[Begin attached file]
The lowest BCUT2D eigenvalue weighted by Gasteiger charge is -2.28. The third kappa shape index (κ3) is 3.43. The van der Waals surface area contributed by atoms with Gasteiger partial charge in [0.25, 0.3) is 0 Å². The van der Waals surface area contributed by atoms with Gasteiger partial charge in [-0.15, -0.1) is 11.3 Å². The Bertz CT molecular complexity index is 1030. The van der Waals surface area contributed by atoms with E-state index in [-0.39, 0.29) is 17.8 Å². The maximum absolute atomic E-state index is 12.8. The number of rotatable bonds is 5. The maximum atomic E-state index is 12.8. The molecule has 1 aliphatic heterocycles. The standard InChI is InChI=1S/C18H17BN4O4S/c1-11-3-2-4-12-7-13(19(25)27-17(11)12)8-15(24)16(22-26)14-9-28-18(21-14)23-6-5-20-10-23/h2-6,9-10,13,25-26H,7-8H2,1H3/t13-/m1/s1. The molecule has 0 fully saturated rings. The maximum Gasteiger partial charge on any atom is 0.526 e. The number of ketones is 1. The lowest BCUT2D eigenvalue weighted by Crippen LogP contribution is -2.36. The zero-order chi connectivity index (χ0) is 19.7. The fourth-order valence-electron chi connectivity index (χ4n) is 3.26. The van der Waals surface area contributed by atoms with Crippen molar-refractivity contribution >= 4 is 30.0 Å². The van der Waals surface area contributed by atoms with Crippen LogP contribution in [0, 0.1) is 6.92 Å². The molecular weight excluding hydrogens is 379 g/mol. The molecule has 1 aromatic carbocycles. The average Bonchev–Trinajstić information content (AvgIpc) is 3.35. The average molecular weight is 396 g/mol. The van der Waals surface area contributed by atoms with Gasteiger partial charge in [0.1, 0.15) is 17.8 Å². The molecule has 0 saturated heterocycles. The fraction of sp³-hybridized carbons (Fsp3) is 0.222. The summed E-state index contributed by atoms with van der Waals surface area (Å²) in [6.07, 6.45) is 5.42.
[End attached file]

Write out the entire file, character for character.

The lowest BCUT2D eigenvalue weighted by Gasteiger charge is -2.28. The third kappa shape index (κ3) is 3.43. The van der Waals surface area contributed by atoms with Gasteiger partial charge in [0.25, 0.3) is 0 Å². The van der Waals surface area contributed by atoms with Gasteiger partial charge in [-0.15, -0.1) is 11.3 Å². The Bertz CT molecular complexity index is 1030. The van der Waals surface area contributed by atoms with E-state index in [-0.39, 0.29) is 17.8 Å². The maximum absolute atomic E-state index is 12.8. The number of rotatable bonds is 5. The maximum atomic E-state index is 12.8. The molecule has 1 aliphatic heterocycles. The standard InChI is InChI=1S/C18H17BN4O4S/c1-11-3-2-4-12-7-13(19(25)27-17(11)12)8-15(24)16(22-26)14-9-28-18(21-14)23-6-5-20-10-23/h2-6,9-10,13,25-26H,7-8H2,1H3/t13-/m1/s1. The molecule has 0 fully saturated rings. The maximum Gasteiger partial charge on any atom is 0.526 e. The number of ketones is 1. The lowest BCUT2D eigenvalue weighted by Crippen LogP contribution is -2.36. The zero-order chi connectivity index (χ0) is 19.7. The fourth-order valence-electron chi connectivity index (χ4n) is 3.26. The van der Waals surface area contributed by atoms with Crippen molar-refractivity contribution >= 4 is 30.0 Å². The van der Waals surface area contributed by atoms with Crippen LogP contribution in [0, 0.1) is 6.92 Å². The molecular weight excluding hydrogens is 379 g/mol. The molecule has 1 aromatic carbocycles. The average Bonchev–Trinajstić information content (AvgIpc) is 3.35. The average molecular weight is 396 g/mol. The van der Waals surface area contributed by atoms with Gasteiger partial charge in [0.1, 0.15) is 17.8 Å². The molecule has 0 saturated heterocycles. The fraction of sp³-hybridized carbons (Fsp3) is 0.222. The summed E-state index contributed by atoms with van der Waals surface area (Å²) in [6.07, 6.45) is 5.42.